33. I may not be British but Petite sounds like me too. I left the US at 22 and have made my adult life (work, family, etc.) here in France for the past 18 years. Whenever I go back to NY, I’m at home, but if things didn’t work out with my husband, I’m not so sure I’d leave France either… My “American” sons are oh so French…

    Comment by magillicuddy — May 27, 2005 @ 10:22 am

  34. If I may…

    I hear you peitie about the nail polish thing. I tried to give myself, ahem, a ‘French manicure’ yesterday for hubby’s office party. I wore flipflops, and looked like a freakish liquid paper disaster from the ankles down.

    Nice view. Thanks for sharing it with us… I hope, however, that it doesn’t draw any stalkers.


    Comment by sammy — May 27, 2005 @ 10:38 am

  35. What a lovely mum you have, Petite.

    I haven’t commented before on your recent news, but have been thinking about you a lot. When I couldn’t access the blog for a couple of days, it made me think a lot about how much I’d miss you, and others I read regularly, if you stopped; how weird to feel so involved with someone I’ve never met, and whose identity I don’t know.

    I wish you all the very best. And I very much agree with Nicnu – especially since a good friend of mine, with 3 kids, left her husband for a new lover, was given a very hard time by her extended family and went back after a week. She isn’t happy, she and the other guy still love each other – 3 years and little contact later. It’s so very sad, and I can’t believe that sadness hasn’t rubbed off on her husband and children.

    Comment by Jean — May 27, 2005 @ 12:40 pm

  36. Good on you, glad to hear that you remain a “petite anglaise” and that you live where you feel most happy.

    Can you hear people say ” A NOUS LES PETITES ANGLAISES”.


    Comment by Zed0 — May 27, 2005 @ 1:47 pm

  37. how nice it was to read your mum!
    she’s so reassuring
    bz for a peaceful ‘hot’ weekend

    Comment by mary — May 27, 2005 @ 4:13 pm

  38. Ahh… picturesque :-) personally I prefer greenery..the penines..or yorkshire wolds. But each to there own…besides you dont meet many French speaking people in Holme firth…well…not THAT many!

    Comment by Colin — May 27, 2005 @ 9:41 pm

  39. Excellent blog, this. I’m afraid you won’t be able to read mine, but most of my francophile visitors do have the English and will visit since I linked you on my site. Please send them back to me once in a while.
    I don’t know wether I’ll find the time to come visit often (bit like mr. Frog, I am), but you are in my bookmarks and I’m sure I’ll drop by once in a while.

    Greetings from a Dutch French countryside (71) dweller.
    Bon courage!

    Comment by Krek. — May 28, 2005 @ 11:52 pm

  40. Slightly different, because in my case I just can’t imagine ever staying in one place for more than three or four years at a time again. But when I left Brussels and before I went to Dublin I went and lived in my old home town in the Cotswolds for a few months. And I felt like a fish out of water far more than I ever have in any of the various cities I move around to. I felt like I was such a different person now from the one who left there over a decade ago, yet everyone expected me to still be that person. I think whoever it was who said “you can never go home again” never spoke a truer word. If your heart is in Paris, and Paris is in your bones, then Paris is where you need to be.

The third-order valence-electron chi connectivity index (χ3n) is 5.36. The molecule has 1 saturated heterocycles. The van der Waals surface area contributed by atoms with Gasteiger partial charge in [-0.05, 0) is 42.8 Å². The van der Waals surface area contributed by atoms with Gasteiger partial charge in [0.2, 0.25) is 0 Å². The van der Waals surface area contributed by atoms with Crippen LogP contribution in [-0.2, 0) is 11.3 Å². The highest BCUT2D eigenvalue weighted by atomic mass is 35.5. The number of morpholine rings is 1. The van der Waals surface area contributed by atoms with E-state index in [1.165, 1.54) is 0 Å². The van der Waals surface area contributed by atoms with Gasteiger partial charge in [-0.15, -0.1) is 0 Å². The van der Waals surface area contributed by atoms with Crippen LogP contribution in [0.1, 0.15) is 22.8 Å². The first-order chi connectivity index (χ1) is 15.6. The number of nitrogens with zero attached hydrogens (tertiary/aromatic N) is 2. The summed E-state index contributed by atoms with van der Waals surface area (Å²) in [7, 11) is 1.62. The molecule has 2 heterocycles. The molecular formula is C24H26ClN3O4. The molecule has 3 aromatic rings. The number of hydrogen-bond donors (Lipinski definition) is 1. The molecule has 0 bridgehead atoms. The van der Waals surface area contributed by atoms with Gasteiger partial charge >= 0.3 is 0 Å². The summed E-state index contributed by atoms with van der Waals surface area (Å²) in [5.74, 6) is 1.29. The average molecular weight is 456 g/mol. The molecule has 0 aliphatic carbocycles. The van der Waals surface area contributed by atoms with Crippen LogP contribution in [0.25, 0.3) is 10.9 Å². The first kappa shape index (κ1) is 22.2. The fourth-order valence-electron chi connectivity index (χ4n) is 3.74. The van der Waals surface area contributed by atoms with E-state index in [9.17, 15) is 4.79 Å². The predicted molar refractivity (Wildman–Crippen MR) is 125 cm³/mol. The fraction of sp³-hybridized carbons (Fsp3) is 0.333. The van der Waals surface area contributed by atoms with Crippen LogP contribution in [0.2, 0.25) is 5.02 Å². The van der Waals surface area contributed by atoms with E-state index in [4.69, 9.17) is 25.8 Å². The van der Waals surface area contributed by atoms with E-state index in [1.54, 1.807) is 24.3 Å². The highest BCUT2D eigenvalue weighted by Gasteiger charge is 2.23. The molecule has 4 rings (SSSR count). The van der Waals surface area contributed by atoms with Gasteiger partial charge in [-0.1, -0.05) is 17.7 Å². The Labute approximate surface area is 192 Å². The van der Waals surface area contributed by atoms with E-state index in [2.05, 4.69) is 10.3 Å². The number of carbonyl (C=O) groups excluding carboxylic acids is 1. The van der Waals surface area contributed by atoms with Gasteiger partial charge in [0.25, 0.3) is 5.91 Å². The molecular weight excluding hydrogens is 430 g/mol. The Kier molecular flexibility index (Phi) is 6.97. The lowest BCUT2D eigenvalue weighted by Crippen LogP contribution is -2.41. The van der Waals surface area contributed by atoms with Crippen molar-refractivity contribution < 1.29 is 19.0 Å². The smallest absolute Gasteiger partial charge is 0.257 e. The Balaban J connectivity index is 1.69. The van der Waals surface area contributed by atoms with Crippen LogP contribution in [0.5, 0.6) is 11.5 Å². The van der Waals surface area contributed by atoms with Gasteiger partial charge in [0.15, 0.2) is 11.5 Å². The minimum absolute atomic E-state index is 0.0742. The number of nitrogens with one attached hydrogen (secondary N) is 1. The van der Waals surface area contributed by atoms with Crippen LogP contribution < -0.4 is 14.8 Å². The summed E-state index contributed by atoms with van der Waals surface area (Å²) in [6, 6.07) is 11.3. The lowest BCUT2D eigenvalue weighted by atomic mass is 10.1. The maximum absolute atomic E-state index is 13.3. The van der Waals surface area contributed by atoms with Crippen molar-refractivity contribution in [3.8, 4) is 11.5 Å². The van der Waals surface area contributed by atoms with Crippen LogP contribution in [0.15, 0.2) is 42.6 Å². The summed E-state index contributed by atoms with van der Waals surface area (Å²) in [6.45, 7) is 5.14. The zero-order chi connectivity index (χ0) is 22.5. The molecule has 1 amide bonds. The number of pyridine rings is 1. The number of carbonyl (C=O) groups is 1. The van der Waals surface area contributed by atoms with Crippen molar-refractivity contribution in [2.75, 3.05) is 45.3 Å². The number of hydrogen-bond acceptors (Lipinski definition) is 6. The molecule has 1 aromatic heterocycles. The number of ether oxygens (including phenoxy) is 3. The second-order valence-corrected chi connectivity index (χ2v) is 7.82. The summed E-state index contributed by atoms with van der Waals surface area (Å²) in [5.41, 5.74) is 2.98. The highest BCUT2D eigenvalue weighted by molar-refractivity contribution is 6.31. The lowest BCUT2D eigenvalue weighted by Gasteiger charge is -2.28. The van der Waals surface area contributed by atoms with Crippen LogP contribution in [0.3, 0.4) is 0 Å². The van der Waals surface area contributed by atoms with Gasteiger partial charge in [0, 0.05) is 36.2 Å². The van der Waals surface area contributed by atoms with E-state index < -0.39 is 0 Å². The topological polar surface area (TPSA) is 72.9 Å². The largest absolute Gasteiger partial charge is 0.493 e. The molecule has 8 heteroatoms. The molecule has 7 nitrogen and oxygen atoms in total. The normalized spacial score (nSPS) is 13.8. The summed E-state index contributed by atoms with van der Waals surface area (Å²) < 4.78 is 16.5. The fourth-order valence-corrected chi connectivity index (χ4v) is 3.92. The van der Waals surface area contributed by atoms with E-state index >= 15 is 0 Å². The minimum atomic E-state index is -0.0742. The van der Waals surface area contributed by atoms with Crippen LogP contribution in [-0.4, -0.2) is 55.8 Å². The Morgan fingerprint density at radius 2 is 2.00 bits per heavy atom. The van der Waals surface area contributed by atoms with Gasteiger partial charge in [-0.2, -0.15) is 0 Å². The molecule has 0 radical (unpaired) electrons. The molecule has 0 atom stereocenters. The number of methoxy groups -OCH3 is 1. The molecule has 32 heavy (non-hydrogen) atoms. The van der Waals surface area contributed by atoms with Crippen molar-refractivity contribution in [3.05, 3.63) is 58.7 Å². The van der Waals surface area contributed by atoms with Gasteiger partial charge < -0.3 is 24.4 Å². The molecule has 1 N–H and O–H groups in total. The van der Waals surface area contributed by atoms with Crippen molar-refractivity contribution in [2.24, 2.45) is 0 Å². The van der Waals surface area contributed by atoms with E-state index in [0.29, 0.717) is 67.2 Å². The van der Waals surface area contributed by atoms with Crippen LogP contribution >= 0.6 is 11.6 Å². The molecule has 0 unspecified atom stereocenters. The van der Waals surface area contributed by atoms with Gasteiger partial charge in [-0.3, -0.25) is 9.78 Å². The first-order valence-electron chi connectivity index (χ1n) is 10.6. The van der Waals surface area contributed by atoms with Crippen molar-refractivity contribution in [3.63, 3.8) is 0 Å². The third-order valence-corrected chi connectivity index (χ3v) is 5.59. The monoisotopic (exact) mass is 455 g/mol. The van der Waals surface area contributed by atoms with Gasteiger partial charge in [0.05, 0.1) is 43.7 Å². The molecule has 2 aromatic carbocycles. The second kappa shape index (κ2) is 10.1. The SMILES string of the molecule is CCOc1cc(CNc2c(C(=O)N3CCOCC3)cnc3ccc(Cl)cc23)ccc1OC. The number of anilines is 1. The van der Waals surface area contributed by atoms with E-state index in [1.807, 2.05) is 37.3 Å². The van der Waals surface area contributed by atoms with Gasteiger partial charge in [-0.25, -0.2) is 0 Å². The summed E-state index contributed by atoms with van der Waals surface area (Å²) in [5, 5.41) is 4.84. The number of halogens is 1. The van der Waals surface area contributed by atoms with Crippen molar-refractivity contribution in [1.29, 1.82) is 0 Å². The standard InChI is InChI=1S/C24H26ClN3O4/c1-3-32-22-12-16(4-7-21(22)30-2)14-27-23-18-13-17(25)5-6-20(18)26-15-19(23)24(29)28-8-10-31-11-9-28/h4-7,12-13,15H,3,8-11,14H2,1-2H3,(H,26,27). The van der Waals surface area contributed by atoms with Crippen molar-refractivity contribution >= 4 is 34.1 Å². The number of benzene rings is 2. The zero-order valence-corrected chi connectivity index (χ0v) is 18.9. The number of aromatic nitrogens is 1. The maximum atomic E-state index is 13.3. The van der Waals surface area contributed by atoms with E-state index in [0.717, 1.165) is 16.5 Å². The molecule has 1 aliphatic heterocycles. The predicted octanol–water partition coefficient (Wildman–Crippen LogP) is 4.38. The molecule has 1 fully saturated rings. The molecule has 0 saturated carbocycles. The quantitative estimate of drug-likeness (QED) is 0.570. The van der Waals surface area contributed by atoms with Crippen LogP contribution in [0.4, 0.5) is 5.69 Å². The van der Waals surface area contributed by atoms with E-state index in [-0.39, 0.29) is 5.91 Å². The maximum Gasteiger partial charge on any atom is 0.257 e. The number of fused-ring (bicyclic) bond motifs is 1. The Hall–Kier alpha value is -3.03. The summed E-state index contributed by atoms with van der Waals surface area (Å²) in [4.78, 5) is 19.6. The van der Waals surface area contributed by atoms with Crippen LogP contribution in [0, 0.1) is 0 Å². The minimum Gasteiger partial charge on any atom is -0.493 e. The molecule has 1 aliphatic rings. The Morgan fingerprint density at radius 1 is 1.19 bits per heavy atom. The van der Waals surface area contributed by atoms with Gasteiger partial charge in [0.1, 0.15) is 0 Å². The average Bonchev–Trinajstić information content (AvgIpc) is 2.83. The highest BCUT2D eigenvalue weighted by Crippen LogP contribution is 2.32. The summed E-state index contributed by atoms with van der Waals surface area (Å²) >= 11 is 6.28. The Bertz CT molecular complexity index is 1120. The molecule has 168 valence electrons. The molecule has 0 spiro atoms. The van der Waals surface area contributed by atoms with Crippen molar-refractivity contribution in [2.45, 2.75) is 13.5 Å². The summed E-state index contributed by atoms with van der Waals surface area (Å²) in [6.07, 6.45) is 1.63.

Comment by Alan — May 29, 2005 @ 1:38 pm

  41. I have been pretty nomadic for the past 10 years or more, a bit like Alan.

    I’m still not sure I know where “home” is and I’m always open minded about moving on.

    I’m not ruling anything out. I may even end up back in France one day, if the BF will come with me.

    I know what you mean about losing touch with the “homeland” – I came back from France in 1994 to find everyone there was talking about “Friends” and “Four weddings and a funeral” – neither of which I ever really “got” because I missed all the hype.

    You say tadpole is French “first and foremost” – I hope you can ensure that she gets “the best of British” though ;)

    Comment by witho — May 29, 2005 @ 2:33 pm

  42. Hi petite,

    I’ve been pretty busy so it was a shock to come back and find out about your recent life-changing decisions. Of course, everyone’s said everything already, but I do just want to say I’m thinking of you too. And that it’s better to be happy over the long-term and suffer a little for it. On top of that, I wouldn’t move from your apt either! Happy that you are staying around.


    Comment by b — May 30, 2005 @ 1:14 am

  43. Petite, good luck with whatever life throws at you in the coming months. Congratulations on being brave enough to take your life back. It’ll be tough, no doubt, but surely better than living a stale life you’re too scared to change.


    Comment by amy — May 30, 2005 @ 1:52 pm

  44. doesn’t it make you feel a bit odd to be talking about you and your Mr Frog (as in frog prince?) breaking up?
    You’re not, are you?? Everyone seems to be getting divorced these days. :( i wish you all the luck in the world NOT getting divorced, as that would be tres, um, what’s the french word for sad? and i like red nail polish! in moderation.

    Comment by Teenie Martini — May 30, 2005 @ 7:12 pm

  45. Petite,

    The reasons you are staying are so very important. It is wonderful when a place can capture not only your heart but your spirit and that is what it appears to have done for you.

    Comment by Michele — May 31, 2005 @ 1:26 am